Viking/Public Domain
Source: Viking/Public Domain

The Golden Ratio, Divine Proportions, and The Fabric of Mind

My father, Richard Bergland (1932-2007), was a late-20th-century neurosurgeon who was trained by Bronson Ray, a protegé of Harvey Cushing (1869-1939). Cushing was a pioneering early-20th century brain surgeon at Johns Hopkins who is considered by many the "father" of modern neurosurgery.

As you can see from this dust jacket image, my dad wrote The Fabric of Mind. I love the composition of this book cover. That said, back in the 1980s, he had to push hard to convince his publisher to put this graphic brain image on a book cover geared for general readership.

When the layout for Dad's book cover was being designed, folks in the marketing department expressed concern that this sagittal slice of a human brain was a bit too "postmortem-ish" and wouldn't appeal to a mass audience. Maybe they were right; the book wasn't a bestseller. Nevertheless, my father thought is was a beautiful image and accurately displayed the exquisite proportions and architecture of a Homo sapiens brain.

While reading the lengthy new study by Rafael Tamargo this morning, I got nostalgic remembering the in-depth conversations my father and I would have about neuroscience. I wish Dad was here to explain the historical significance of this recent Φ discovery over coffee, using layperson terms.

Coincidentally, much like Rafael Tamargo, my father was fascinated with the intersection of art and neuroanatomy. As a hobby, Dad would make brain sculptures out of clay. As an amateur sculptor and brain scientist, my father idolized both Michelango and Leonardo da Vinci.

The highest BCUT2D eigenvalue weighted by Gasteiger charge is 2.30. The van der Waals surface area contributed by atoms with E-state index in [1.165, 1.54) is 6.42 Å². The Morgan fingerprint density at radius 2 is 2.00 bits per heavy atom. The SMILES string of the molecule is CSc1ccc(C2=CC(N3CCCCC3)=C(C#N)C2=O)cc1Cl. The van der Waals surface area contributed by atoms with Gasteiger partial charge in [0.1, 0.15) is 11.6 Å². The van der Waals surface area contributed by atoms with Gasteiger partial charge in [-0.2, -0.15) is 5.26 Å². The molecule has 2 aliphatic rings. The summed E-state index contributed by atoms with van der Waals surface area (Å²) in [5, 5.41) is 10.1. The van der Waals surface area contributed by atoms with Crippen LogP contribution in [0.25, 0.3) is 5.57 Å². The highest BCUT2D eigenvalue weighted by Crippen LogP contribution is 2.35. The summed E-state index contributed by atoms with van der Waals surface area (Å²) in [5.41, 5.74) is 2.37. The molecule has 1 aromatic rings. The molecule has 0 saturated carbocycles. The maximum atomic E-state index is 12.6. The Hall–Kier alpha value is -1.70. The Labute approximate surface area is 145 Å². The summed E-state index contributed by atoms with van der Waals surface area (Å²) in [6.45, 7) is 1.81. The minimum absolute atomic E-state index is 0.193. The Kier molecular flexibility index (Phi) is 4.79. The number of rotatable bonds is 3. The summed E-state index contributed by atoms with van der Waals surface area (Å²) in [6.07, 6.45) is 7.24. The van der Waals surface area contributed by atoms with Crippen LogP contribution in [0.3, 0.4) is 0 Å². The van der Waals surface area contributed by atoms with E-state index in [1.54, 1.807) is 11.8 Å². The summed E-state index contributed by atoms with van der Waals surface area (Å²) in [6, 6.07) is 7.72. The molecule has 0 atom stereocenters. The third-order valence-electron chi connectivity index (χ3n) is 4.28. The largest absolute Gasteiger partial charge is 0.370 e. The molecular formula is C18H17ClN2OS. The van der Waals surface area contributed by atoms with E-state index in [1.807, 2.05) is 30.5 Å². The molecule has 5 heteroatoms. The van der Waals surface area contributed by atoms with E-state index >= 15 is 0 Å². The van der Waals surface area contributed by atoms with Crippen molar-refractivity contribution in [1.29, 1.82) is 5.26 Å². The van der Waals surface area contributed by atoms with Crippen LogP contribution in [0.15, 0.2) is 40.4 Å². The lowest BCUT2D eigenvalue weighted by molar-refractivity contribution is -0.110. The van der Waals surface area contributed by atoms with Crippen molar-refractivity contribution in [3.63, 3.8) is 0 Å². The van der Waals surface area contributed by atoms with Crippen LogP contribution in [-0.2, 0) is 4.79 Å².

For reasons that I've never completely understood, my father was fanatically obsessed with Leonardo's sketches from Divina Proportione. The degree of his intrigue with the Golden Ratio always seemed kind of "out there" to me. Dad went so far as to have da Vinci illustrations of divine proportion printed on over-sized poster board and hung them in his office.

Whenever my father wanted to bring neuroscience to life or romanticize the history of brain science, he'd tell stories about how Leonardo da Vinci was a Renaissance-era neuroanatomy pioneer who was ahead of his time.

Anecdotally, Dad would say things like: "In 1504, Leonardo da Vinci made wax casting of the human brain and coined the term cerebellum (Latin for "litte brain") after he observed two small, kumquat-shaped hemispheres neatly tucked under the much larger cerebral hemispheres."

Unfortunately, I've had very little luck corroborating my dad's anecdotal stories about Leonardo da Vinci using Google Scholar, which is frustrating. Therefore, ever since my father died in 2007, I've been on the lookout for any neuroscience-related scholarly literature that references Leonardo da Vinci.

Yesterday afternoon, when my phone dinged with a Google Alert about this new study, I almost fell off my chair. On a personal note, I think it's fantastic that 21st-century neurosurgeons at Johns Hopkins are still pushing the envelope in such unique and interesting ways. Harvey Cushing's spirit lives on through their work.

References

Rafael Tamargo and Jonathan Pindrik. “Mammalian Skull Dimensions and the Golden Ratio (Φ)" The Journal of Craniofacial Surgery  (First published: September 2019) DOI: 10.1097/SCS.0000000000005610